One Year Later No Justice For The Mais Family:

One year after the launch of this blog-site, it is a bitter-sweet experience for me as I celebrate the success of my passion, while at the same time paradoxically mourning the death of Khajeel Mais.

One year ago this young man whom I have never met forced me to launch my website with a solo article, an article which registered my outrage at his death.

A full year later the family of this young man has not seen any justice in the death of their son, the shooter is out on bail and from reporting in the Jamaican media he hasn’t even turned over the murder weapon to the police.

What that means is that both he and his lawyers have collectively thumbed their noses of the joke of a criminal justice system which obtains in Jamaica.

I will come back to this issue in a minute but there was a very good reporting on this story in the Jamaica Gleaner:http:// of July 3rd 2012.


We will make no judgement on the direction of the case, neither will I predict the ultimate resolution.  I will however draw your attention to the fact that the alleged shooter is a Jamaican so-called big man, he fled the jurisdiction after he allegedly committed the act, have not turned over the weapon to police,  and has not cooperated with law-enforcement, any one of the aforementioned criterias, combined or by themselves,these characteristics would render an accused ineligible for bail in most jurisdiction, not so in Jamaica.

Despite the confluence of negatives by this accused as it relates to bail, he was promptly given bail. One of the biggest myth perpetuated on the unsuspecting public in Jamaica is that Bail should not be punitive, as such criminals accused of serious crimes are promptly released back into the general population, irrespective of the gravity of their crimes or the number of times they commit the most egregious crimes. This is the largest piece of idiocy being propagated by the penny millionaires who live above Cross-Roads.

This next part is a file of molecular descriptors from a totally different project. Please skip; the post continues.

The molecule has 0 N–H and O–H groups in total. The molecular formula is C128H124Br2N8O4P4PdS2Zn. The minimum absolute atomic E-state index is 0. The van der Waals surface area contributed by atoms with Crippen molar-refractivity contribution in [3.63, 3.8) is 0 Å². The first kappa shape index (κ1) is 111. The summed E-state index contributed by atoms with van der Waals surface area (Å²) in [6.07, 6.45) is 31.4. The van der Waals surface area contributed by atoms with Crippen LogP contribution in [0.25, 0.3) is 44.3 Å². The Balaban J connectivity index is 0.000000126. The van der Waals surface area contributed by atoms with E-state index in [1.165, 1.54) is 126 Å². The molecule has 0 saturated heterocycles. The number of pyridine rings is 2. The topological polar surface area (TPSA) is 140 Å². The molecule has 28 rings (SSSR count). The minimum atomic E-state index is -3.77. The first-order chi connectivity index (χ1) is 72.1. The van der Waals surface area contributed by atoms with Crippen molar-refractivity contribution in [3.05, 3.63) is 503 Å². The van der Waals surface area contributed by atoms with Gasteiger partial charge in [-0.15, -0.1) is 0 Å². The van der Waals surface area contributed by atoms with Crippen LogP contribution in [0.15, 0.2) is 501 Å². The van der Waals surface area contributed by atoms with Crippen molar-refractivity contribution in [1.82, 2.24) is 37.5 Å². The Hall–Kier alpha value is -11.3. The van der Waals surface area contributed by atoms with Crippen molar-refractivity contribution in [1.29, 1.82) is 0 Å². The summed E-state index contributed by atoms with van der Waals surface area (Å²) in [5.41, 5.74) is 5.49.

As a result the job of law enforcement is made doubly difficult,.  If bail is not supposed to be punitive, then maybe it should be. Maybe it would produce a degree of deterrent to some of the killers operating with impunity if they knew that when caught they would not see the light of day. How about that bleeding hearts?

As the Mais family grieve the loss of their precious son, there are no comforting words coming from the politicians, none from the criminal rights fraternity, after all  I’m sure Carolyn Gomes  is watching to ensure no one steps out of line when they deal with the killer of  Khajeel Mais.





Carolyn Gomes Dir. JFJ

You see as I have said for years, decent people who are trying to do the right thing in Jamaica are endangered species, no one care for them, not politicians, not preists, not the criminal rights activists, there is no money to be made from their defence, no money to be had from abroad for advocacy on their behalf.

To the Mais family I empathize with your pain, I understand your exasperation, feel free to grieve, at the same time what I can do is to continue to shine a light on your case so that people all over the world may read , get outraged and demand justice for your family.

God bless you.